Sarah S. Richardson
Associate Professor of the History of Science and of Studies of Women, Gender, and Sexuality
Sarah S. Richardson is a historian and philosopher of science who studies race and gender in the life sciences and the social dimensions of scientific knowledge. She is the author of Sex Itself: The Search for Male and Female in the Human Genome (Chicago, 2013) and co-editor of Revisiting Race in a Genomic Age (Rutgers, 2008) and Postgenomics (Duke, forthcoming).
Richardson’s recent book, Sex Itself, traces the history of genetic theories of sex differences from 1900 to the present. The book demonstrates how the human X and Y chromosomes became the pillars of a particular way of thinking about biological sex: as an unalterable binary encoded at the level of the genome. Over the course of the twentieth century, the X and Y became gendered objects of scientific knowledge, influencing understandings of human sex differences in biology and medicine. In the book’s concluding chapters, Richardson outlines key ethical, conceptual, and methodological issues in the expanding study of genomic sex differences today.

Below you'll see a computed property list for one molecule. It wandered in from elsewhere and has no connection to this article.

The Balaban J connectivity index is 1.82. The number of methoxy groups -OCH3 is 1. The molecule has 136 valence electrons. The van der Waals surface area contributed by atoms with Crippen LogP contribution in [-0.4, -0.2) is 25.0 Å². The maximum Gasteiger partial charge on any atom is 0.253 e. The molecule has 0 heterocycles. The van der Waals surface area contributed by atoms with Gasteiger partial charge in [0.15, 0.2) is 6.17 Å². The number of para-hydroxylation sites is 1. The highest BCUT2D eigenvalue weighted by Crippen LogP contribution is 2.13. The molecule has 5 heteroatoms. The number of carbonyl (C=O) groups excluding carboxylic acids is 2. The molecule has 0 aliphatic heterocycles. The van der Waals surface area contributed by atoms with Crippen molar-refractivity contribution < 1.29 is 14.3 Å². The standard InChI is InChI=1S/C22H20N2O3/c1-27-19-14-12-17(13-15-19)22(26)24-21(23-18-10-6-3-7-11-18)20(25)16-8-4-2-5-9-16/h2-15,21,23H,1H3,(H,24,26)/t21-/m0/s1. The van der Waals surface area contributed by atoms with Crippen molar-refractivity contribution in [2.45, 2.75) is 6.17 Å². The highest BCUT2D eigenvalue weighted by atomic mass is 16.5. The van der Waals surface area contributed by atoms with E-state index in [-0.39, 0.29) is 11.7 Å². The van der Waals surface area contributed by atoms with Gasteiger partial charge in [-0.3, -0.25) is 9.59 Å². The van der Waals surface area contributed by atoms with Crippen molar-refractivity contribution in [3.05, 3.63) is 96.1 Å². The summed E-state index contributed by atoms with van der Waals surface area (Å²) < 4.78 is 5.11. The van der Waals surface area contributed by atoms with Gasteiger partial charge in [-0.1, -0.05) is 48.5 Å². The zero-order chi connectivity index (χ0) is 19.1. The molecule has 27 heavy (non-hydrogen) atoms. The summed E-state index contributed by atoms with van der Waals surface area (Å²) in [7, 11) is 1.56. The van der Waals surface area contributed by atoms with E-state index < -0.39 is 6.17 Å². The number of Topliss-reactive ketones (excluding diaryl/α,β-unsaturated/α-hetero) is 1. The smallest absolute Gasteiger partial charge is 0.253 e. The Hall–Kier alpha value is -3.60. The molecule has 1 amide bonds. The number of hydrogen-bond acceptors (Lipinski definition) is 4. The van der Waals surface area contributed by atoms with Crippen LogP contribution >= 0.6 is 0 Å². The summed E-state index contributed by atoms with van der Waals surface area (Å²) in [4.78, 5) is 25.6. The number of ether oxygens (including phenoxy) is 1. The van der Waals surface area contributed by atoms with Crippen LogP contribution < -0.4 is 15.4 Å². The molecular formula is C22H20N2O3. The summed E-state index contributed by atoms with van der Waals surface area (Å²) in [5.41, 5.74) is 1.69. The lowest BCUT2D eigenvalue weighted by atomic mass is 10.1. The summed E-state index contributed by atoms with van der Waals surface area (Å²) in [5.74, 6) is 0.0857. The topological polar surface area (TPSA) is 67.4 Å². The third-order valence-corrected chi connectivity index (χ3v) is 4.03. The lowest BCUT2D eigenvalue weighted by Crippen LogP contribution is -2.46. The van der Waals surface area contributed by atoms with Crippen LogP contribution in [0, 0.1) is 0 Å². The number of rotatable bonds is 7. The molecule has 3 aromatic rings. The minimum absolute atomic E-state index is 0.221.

Richardson’s current book project, with the working title The Maternal Mystique, is a history of maternal effects research. The term “maternal effects” refers to the influences of a mother’s behavior, exposures, and physiology on her offspring’s future health and development. Today, maternal effects research is an expanding field in medicine, public health, psychology, evolutionary biology, and genomics. The book will explore the intersection between the rise of maternal effects research in the life sciences and changing conceptions of motherhood, health citizenship, and genetic determinism in the twentieth century.
Stanford University. M.A., Ph.D., Modern Thought and Literature.
Columbia University. B.A., Philosophy.
Sex Itself: The Search for Male and Female in the Human Genome.
University of Chicago Press (2013).
"Sex Itself..." mentioned in Harvard Magazine, March-April 2014
Revisiting Race in a Genomic Age.
Rutgers University Press. (2008) (Ed. with Barbara Koenig and Sandra Lee)
- Email: srichard at fas.harvard.edu
- Phone: (617) 495-2173
- Fax: (617) 496-9855
Boylston Hall G26
Online Office Hours Sign-up
- WGS 1300: Approaches to Research and Writing in WGS
- History of Science 139: The Postgenomic Moment
- WGS 1421: Medical Management of the Female Body
- WGS 2010: Science, Nature, and Gender
- History of Science 138: Sex, Gender, and Evolution
- HISTSCI 130 Heredity and Reproduction
- WOMGEN 1144 Gender and Science
- WOMGEN 98s Tutorial - Junior Year: Research and Methods